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Parade of Polyploids

The Parade of Polyploids is a yearly feature in the genetics course of Jim Birchler at the University of Missouri, Columbia. Professor Birchler uses real plants for the parade. We have recreated the parade in silico. Ed Himelblau has been taking pictures of polyploids and paleopolyploids. Additional pictures have been gleaned from open sources and are credited as applicable. We have divided the two categories below.

Polyploids

Potato

Potato flowers. Potato is an autotetraploid. Image courtesy of Keith Weller at the USDA photo library.

Strawberry

The cultivated strawberry is an octaploid hybrid derived from hybridization of two natural octaploids.

Banana

This supermarket banana is most likely the common variety Cavendish, an autotriploid of Musa acuminata.

Xenopus laevis

Polyploids are found among animals. The African clawed frog is an allotetraploid. Related species, such as Xenopus tropicalis, are diploid. Photo courtesy of Xenbase.

Viscacha rat

Polyploids are not unusual among fishes and amphibians, but until recently had not been observed among higher vertebrates. Several reports indicate that the red viscacha rat is a tetraploid (Tympanoctomys barrerae). A polyploid mammal is unexpected because the XY sex-determination system is very dosage sensitive.

Rainbow trout

Polyploid trouts occur naturally and can be induced from diploid by heat shocking fertilized eggs. Diploid x tetraploid crosses produce sterile triploids that are often used in restocking stream and lakes. Image courtesy of Stephen Ausmus, USDA-ARS Photo Library

Soybean

Seeds of soybean. Soybean is a paleotetraploid. It is thought that two acient parental genomes joined to form a allotetraploid, which subsequenty diploidized. Image courtesy of Steve Hurst @ USDA-NRCS PLANTS Database.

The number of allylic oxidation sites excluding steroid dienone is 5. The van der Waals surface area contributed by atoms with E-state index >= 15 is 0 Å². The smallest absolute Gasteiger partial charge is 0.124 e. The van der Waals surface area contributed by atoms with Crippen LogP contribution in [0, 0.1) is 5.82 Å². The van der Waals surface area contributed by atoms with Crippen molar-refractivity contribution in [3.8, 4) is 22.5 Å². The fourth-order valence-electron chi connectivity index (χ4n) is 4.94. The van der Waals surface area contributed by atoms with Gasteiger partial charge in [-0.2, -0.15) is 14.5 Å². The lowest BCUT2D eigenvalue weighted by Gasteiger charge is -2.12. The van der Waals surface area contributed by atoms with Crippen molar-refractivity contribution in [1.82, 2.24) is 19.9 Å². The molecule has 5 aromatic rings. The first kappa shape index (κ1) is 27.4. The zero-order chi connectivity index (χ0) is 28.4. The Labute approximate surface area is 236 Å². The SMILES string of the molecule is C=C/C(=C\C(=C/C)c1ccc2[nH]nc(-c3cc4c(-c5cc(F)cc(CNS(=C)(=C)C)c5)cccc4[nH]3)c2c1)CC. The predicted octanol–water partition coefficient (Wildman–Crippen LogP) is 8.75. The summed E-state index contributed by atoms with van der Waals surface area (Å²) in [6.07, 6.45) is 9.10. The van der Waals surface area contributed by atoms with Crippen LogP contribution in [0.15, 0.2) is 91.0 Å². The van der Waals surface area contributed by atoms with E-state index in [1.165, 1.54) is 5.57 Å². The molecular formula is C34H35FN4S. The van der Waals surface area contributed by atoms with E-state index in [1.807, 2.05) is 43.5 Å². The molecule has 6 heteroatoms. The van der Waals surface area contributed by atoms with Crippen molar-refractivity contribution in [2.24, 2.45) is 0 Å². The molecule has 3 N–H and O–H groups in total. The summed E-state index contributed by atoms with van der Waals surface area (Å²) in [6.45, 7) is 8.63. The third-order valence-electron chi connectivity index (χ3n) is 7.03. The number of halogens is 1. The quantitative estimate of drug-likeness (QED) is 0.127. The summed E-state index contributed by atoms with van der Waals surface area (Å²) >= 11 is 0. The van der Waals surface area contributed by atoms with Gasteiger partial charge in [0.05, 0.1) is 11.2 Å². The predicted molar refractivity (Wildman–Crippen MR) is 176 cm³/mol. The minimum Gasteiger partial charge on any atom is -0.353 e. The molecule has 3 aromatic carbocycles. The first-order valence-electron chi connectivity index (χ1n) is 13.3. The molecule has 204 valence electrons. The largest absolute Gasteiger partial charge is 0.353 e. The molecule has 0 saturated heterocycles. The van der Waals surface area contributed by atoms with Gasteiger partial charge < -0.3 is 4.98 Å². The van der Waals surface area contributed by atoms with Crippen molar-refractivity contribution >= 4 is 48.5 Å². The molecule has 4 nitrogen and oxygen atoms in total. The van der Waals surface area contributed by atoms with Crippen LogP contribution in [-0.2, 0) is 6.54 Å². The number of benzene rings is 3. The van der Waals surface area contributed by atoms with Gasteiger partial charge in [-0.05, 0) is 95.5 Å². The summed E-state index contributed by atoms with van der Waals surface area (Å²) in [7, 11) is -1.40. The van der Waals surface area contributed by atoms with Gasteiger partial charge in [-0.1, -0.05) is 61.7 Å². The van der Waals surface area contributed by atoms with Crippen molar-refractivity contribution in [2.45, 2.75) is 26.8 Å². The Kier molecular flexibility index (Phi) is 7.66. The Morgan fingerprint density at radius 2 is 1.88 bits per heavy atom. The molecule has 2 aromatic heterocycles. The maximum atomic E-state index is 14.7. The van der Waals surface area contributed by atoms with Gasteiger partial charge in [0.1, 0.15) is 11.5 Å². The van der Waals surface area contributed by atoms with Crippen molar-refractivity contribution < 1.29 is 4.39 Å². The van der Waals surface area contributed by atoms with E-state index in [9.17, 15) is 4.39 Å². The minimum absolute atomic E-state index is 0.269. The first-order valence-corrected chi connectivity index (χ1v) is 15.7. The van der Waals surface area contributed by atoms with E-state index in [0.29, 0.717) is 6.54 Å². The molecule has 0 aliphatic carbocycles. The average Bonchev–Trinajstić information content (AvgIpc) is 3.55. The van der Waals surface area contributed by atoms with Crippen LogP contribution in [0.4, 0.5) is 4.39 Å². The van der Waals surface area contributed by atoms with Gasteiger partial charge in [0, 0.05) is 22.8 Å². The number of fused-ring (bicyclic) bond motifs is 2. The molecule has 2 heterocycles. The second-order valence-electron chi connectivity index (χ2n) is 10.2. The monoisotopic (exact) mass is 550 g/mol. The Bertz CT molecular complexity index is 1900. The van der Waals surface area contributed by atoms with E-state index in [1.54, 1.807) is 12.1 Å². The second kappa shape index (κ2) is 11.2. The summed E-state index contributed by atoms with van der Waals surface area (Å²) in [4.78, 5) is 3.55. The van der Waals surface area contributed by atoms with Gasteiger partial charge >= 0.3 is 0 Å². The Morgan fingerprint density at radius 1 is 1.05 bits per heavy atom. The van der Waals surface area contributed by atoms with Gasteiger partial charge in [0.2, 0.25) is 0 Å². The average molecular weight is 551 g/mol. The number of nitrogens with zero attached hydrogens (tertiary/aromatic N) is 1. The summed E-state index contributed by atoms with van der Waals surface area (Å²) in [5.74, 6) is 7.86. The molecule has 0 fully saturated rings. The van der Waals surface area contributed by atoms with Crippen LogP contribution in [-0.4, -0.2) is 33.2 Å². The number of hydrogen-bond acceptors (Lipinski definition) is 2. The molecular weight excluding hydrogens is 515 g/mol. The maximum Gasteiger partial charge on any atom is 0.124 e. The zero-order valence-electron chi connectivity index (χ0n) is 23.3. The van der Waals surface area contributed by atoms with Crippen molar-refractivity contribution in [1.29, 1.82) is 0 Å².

Oat

Seeds of Oat (Avena sativa). Oat is a allohexaploid, like bread wheat. Image courtesy of Jose Hernandez @ USDA-NRCS PLANTS Database

Wheat

Seeds of bread wheat. Wheat is a allohexaploid. Its genome consists of three ancestral parental genomes. Image courtesy of Steve Hurst @ USDA-NRCS PLANTS Database.


Peanut

Seeds of peanut on a freshly uprooted plant. Peanut is an allotetraploid. Image courtesy of David Nance USDA photo library.

Coffee

Maturing fruits of arabica coffee (Coffea arabica). Arabica coffee is an allotetraploid. Its genome consists of two ancestral parental genomes. Image courtesy of Mark Skinner @ USDA-NRCS PLANTS Database.

Coffee

Mature seeds of arabica coffee. Arabica beans make coffee of better aroma and quality than beans from the related Coffea robusta species. Image courtesy of Steve Hurst @ USDA-NRCS PLANTS Database.

Cotton

Mature seeds of cotton are released in a "ball" from opening capsules. Cotton is an allotetraploid. Image courtesy of David Nance, USDA-ARS photo library.

Brassica

Brassica rapa (left) and Brassica oleracea (right) are diploids. Brassica napus (center) is an allopolyploid formed by hybridization of the B. rapa and B. oleracea genomes. Essentially, Brassica napus has both the B. rapa and B. oleracea genomes together in a single nucleus. While Brassica napus has formed spontaneously in nature, the napus line shown here was generated recently by polyploidy researchers. Allopolyploids often show heterosis (hybrid vigor) relative to their diploid parents and the plants shown here illustrate this.

Paleopolyploids

Bok-choy

Bok-choy is actually Brassica rapa, a diploid. It is featured here because of two reasons: It is a paleopolyploid: a polyploid that has diploidized by losing duplicated genes over evolutionary time. Brassica rapa is the ancestral parent of the allopolyploid Brassica napus, the cultivated rapeseed. The other ancestral parent is Brassica olereacea (see below).

Cauliflower and Broccoli

Cauliflower and broccoli are variations of Brassica oleracea, a diploid. It is featured here because of two reasons: First, Brassica oleracea is the other ancestral parent of the allopolyploid Brassica napus, the cultivated rapeseed. Second. Brassica oleracea is a paleopolyploid: a polyploid that has diploidized by losing duplicated genes over evolutionary time. It is thought that the redundancy in the Brassica oleracea genome facilitated the breeding of many morphologically-distinct variaitons (see additional images bellow).

Brussels sprouts

Brussels sprouts are yet another variation of Brassica oleracea.

Kohlrabi

Kohlrabi is another variation of Brassica oleracea.

Cabbage

Purple and Green cabbages are other variations of Brassica oleracea.

Kale

Kale is yet another variation of Brassica oleracea.

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